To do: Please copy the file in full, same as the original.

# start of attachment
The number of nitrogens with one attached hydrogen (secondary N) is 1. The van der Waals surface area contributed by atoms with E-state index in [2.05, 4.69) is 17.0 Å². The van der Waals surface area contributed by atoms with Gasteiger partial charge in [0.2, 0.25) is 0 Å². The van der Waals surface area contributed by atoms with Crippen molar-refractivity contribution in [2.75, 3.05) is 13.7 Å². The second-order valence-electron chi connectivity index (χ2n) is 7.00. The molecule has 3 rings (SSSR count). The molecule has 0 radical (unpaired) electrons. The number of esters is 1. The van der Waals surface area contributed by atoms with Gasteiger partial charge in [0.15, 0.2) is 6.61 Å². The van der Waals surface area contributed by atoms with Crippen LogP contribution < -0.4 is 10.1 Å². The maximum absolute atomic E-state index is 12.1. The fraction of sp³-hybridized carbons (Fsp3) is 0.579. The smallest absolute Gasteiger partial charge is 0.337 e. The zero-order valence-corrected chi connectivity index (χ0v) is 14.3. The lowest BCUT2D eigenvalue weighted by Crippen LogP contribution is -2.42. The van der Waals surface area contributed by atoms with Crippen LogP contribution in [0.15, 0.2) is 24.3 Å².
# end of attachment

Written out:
The number of nitrogens with one attached hydrogen (secondary N) is 1. The van der Waals surface area contributed by atoms with E-state index in [2.05, 4.69) is 17.0 Å². The van der Waals surface area contributed by atoms with Gasteiger partial charge in [0.2, 0.25) is 0 Å². The van der Waals surface area contributed by atoms with Crippen molar-refractivity contribution in [2.75, 3.05) is 13.7 Å². The second-order valence-electron chi connectivity index (χ2n) is 7.00. The molecule has 3 rings (SSSR count). The molecule has 0 radical (unpaired) electrons. The number of esters is 1. The van der Waals surface area contributed by atoms with Gasteiger partial charge in [0.15, 0.2) is 6.61 Å². The van der Waals surface area contributed by atoms with Crippen LogP contribution < -0.4 is 10.1 Å². The maximum absolute atomic E-state index is 12.1. The fraction of sp³-hybridized carbons (Fsp3) is 0.579. The smallest absolute Gasteiger partial charge is 0.337 e. The zero-order valence-corrected chi connectivity index (χ0v) is 14.3. The lowest BCUT2D eigenvalue weighted by Crippen LogP contribution is -2.42. The van der Waals surface area contributed by atoms with Crippen LogP contribution in [0.15, 0.2) is 24.3 Å².